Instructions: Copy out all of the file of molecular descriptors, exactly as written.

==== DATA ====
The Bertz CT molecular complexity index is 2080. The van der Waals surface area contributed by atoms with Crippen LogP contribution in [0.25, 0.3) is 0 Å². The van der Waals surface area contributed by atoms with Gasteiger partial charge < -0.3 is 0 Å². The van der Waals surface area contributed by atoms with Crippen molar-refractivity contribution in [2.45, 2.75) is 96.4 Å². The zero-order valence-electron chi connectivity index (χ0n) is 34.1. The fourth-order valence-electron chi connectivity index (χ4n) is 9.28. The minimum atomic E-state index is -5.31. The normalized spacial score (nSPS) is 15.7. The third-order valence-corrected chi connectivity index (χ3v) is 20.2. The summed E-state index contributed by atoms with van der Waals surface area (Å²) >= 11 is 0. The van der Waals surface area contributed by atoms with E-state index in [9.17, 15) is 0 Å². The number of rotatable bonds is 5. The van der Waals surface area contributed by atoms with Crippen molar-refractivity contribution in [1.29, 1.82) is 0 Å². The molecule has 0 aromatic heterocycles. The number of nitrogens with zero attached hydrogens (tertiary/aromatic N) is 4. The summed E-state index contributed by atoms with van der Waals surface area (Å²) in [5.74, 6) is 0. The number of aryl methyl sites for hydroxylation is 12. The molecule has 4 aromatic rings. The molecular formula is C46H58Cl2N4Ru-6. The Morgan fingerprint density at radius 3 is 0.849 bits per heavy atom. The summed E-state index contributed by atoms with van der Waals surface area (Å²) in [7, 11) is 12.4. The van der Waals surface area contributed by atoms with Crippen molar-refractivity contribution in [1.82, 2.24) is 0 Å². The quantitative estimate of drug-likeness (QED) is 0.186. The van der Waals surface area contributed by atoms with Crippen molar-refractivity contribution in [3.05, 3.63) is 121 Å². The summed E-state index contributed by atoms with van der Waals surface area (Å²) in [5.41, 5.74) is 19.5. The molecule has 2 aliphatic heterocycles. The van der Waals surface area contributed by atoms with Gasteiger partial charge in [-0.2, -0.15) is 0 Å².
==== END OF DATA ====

The Bertz CT molecular complexity index is 2080. The van der Waals surface area contributed by atoms with Crippen LogP contribution in [0.25, 0.3) is 0 Å². The van der Waals surface area contributed by atoms with Gasteiger partial charge < -0.3 is 0 Å². The van der Waals surface area contributed by atoms with Crippen molar-refractivity contribution in [2.45, 2.75) is 96.4 Å². The zero-order valence-electron chi connectivity index (χ0n) is 34.1. The fourth-order valence-electron chi connectivity index (χ4n) is 9.28. The minimum atomic E-state index is -5.31. The normalized spacial score (nSPS) is 15.7. The third-order valence-corrected chi connectivity index (χ3v) is 20.2. The summed E-state index contributed by atoms with van der Waals surface area (Å²) >= 11 is 0. The van der Waals surface area contributed by atoms with E-state index in [9.17, 15) is 0 Å². The number of rotatable bonds is 5. The van der Waals surface area contributed by atoms with Crippen molar-refractivity contribution in [1.29, 1.82) is 0 Å². The molecule has 0 aromatic heterocycles. The number of nitrogens with zero attached hydrogens (tertiary/aromatic N) is 4. The summed E-state index contributed by atoms with van der Waals surface area (Å²) in [5.74, 6) is 0. The number of aryl methyl sites for hydroxylation is 12. The molecule has 4 aromatic rings. The molecular formula is C46H58Cl2N4Ru-6. The Morgan fingerprint density at radius 3 is 0.849 bits per heavy atom. The summed E-state index contributed by atoms with van der Waals surface area (Å²) in [7, 11) is 12.4. The van der Waals surface area contributed by atoms with Crippen molar-refractivity contribution in [1.82, 2.24) is 0 Å². The quantitative estimate of drug-likeness (QED) is 0.186. The van der Waals surface area contributed by atoms with Crippen molar-refractivity contribution in [3.05, 3.63) is 121 Å². The summed E-state index contributed by atoms with van der Waals surface area (Å²) in [5.41, 5.74) is 19.5. The molecule has 2 aliphatic heterocycles. The van der Waals surface area contributed by atoms with Gasteiger partial charge in [-0.2, -0.15) is 0 Å².